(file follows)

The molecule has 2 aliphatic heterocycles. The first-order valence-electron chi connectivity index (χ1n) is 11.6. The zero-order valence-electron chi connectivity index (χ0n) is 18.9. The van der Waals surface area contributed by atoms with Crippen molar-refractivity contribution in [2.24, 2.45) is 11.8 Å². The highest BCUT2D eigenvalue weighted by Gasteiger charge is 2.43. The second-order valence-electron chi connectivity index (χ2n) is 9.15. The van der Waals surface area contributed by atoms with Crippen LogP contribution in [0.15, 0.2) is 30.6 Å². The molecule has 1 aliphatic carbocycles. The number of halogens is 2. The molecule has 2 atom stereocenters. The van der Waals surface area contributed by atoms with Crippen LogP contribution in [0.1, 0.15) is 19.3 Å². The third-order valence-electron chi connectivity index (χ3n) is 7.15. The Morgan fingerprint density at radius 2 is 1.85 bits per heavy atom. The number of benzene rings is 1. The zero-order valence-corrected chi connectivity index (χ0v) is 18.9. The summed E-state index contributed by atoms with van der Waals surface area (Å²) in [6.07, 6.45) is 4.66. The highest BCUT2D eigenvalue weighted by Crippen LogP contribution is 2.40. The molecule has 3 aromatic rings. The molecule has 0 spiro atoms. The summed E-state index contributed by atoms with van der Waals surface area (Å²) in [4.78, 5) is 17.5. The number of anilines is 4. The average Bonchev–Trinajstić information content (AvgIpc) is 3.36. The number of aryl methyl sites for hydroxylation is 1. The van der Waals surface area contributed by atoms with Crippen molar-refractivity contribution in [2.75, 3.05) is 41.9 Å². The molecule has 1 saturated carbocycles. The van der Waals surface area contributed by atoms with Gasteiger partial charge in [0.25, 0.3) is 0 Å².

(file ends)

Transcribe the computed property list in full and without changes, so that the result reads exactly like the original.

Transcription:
The molecule has 2 aliphatic heterocycles. The first-order valence-electron chi connectivity index (χ1n) is 11.6. The zero-order valence-electron chi connectivity index (χ0n) is 18.9. The van der Waals surface area contributed by atoms with Crippen molar-refractivity contribution in [2.24, 2.45) is 11.8 Å². The highest BCUT2D eigenvalue weighted by Gasteiger charge is 2.43. The second-order valence-electron chi connectivity index (χ2n) is 9.15. The van der Waals surface area contributed by atoms with Crippen LogP contribution in [0.15, 0.2) is 30.6 Å². The molecule has 1 aliphatic carbocycles. The number of halogens is 2. The molecule has 2 atom stereocenters. The van der Waals surface area contributed by atoms with Crippen LogP contribution in [0.1, 0.15) is 19.3 Å². The third-order valence-electron chi connectivity index (χ3n) is 7.15. The Morgan fingerprint density at radius 2 is 1.85 bits per heavy atom. The number of benzene rings is 1. The zero-order valence-corrected chi connectivity index (χ0v) is 18.9. The summed E-state index contributed by atoms with van der Waals surface area (Å²) in [6.07, 6.45) is 4.66. The highest BCUT2D eigenvalue weighted by Crippen LogP contribution is 2.40. The molecule has 3 aromatic rings. The molecule has 0 spiro atoms. The summed E-state index contributed by atoms with van der Waals surface area (Å²) in [4.78, 5) is 17.5. The number of anilines is 4. The average Bonchev–Trinajstić information content (AvgIpc) is 3.36. The number of aryl methyl sites for hydroxylation is 1. The van der Waals surface area contributed by atoms with Crippen molar-refractivity contribution in [2.75, 3.05) is 41.9 Å². The molecule has 1 saturated carbocycles. The van der Waals surface area contributed by atoms with Gasteiger partial charge in [0.25, 0.3) is 0 Å².